MemberMarch 29, 2022 at 5:33 pm
I tend to believe Jason’s statement that they have done human factors testing (HF) and, based on what ever HF criteria they score against it did quite well. I believe there may be an engineering reason for choice of the yoke too. Perhaps, in conjunction with yoke software and the power steering and wheel motor control subsystems implementation, the yoke is the most efficient way to control steering.
A moot point. We need to wait until all testing is done, specs published, and most important, we can have an actual experience with an Aptera yoke.
I don’t see the engineering group that created the Aptera doing anything to create problems quite the opposite. I believe this extremely talented group has solved many preexisting EV issues.
My opinion only of course, but to me it seems you are creating a notional problem in your mind that we don’t know will exist in the real world yet.
MemberMarch 31, 2022 at 2:38 pm
I hope the aftermarket world will make available, aerodynamic “tails” that can be fitted to the mirror side of the mirrors to make them more aerodynamic, since many of us will not be using the mirrors.,
MemberMarch 25, 2022 at 12:54 pm
Real nice to hear re: the yoke. So many strong opinions about a feature most haven’t had extensive hands on experience with. Clinging to what is known vs being open to something else.
MemberMarch 25, 2022 at 1:30 pm
Jonah, I actually have a Human Factors Engineering degree from Tufts University, so always appreciate people who prioritize that. 🙂 Thanks for sharing. I generally agree with your observations on the positive potential for their proposed centralized display, which becomes a close approximation to achieving the benefits of a HUD. Nonetheless, it is unusual and therefore untested in the real world, plus it will require a learning curve both within vehicle (based on prior learned behaviors), when switching between different personal vehicles, and for occasional drivers (lending it to a friend).
I personally am concerned regarding the yoke, though I am open to trying it out in a test drive. It “looks cool” and works well for aircraft/F1 applications that require finer hand movements plus do not include full 360 degree spins of the yoke/wheel, and it of course enables unobstructed view of the new proposed centralized upper display. Nonetheless, other foundational principles of Human Factors include simplicity and designing for subconscious level understanding where possible. The yoke does not work well for those principles since it injects more interaction complexity to achieve the same functional role as a standard round wheel. The yoke has open air between 10:00 and 2:00, grab nubs at 10 and 2, semi-solid sides between 10/8 and 2/4, and then a semi-flattened open wheel rim between 8 and 4. That is much to keep track of in “muscle memory” and adjust to very quickly when making a fast evasive maneuver. I would not jump to the conclusion that a lack of data means everything is OK on this; that lack of real world road vehicle data flows both ways on drawing conclusions. I believe that people can adapt, though the yoke will still be an incremental step backwards in terms of usability and safety.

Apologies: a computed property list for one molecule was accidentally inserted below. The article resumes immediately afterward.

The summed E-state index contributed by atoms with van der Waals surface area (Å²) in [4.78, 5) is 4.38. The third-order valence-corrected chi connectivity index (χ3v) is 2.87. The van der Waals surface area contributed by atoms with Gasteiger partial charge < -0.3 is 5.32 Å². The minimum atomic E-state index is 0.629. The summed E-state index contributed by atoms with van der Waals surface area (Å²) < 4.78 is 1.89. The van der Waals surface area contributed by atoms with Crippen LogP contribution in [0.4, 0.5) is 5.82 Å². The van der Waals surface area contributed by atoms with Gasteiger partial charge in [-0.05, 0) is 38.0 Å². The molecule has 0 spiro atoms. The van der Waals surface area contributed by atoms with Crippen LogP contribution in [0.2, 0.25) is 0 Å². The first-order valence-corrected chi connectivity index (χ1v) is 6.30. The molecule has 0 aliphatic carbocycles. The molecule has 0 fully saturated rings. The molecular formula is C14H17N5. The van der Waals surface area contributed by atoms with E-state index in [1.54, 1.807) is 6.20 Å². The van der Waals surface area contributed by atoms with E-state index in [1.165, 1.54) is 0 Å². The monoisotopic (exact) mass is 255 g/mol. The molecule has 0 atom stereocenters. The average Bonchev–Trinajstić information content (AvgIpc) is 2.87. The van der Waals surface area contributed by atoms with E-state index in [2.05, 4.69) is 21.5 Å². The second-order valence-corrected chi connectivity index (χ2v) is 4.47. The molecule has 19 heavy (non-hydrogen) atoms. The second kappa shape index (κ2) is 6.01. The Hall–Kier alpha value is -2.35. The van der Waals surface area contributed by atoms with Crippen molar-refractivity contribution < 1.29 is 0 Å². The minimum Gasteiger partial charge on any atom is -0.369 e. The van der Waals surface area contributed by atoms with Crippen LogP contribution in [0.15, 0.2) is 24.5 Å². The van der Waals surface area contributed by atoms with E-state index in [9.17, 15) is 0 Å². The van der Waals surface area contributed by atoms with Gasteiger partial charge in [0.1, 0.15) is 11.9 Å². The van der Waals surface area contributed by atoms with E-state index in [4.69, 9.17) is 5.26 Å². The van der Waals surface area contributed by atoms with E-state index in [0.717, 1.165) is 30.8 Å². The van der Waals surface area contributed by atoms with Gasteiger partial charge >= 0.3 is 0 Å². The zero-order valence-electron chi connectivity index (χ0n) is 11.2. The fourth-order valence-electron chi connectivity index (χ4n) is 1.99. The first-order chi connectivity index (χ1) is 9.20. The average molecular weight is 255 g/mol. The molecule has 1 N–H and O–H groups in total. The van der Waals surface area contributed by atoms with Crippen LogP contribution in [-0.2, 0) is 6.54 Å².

And I agree with your list of remaining potential issues (price and exterior finish). I personally add the lack of good lateral field of view due to the current split window design in the doors, though they are not going to address that unfortunate issue so it has become a take it or leave it item. Exterior finish can still be improved without changing the fundamental benefits and design of the vehicle. Yoke/wheel can potentially be improved with little design-shift cost if they can still provide a view of their proposed central display across a range of seated eye heights or adjust that display approach.
UPDATE/CONTEXT: The original long post that I was replying to appears to have been deleted by that author, though my thread response here was retained in the forum.
MemberMarch 25, 2022 at 1:26 pm
Thanks for supporting Aptera’s engineering team for their remarkable and innovative work
MemberMarch 25, 2022 at 1:43 pm
Then I would suggest you do what engineering practice would dictate, do some research and experimentation rather than citing observations and conceptual judgement. How about finding some empirical data that would support your hypothesis.
You admit in your post that you haven’t tried it yet but are drawing and stating conclusions. In my engineering education and experience, the first principle was not to jump to a conclusion but form a hypothesis and test it with empirical data.
I had no problem driving with a yoke – practical experience
MemberMarch 26, 2022 at 1:17 am
Most steering wheels are bad and make it difficult to grab them at 9 & 3 :/
I hope that Aptera will modify the yoke to be able to grab it at 9 & 3, which is not currently the case looking at the rendering. In fact I don’t know that we will be able to grab it on the side at all as from what I can see on the rendering, the only way to grab it is from the bottom.
I like most of the Aptera design, but, I am wondering also about the exterior finish/wrap, the yoke design (I would say worse than the Tesla yoke) and the split door window.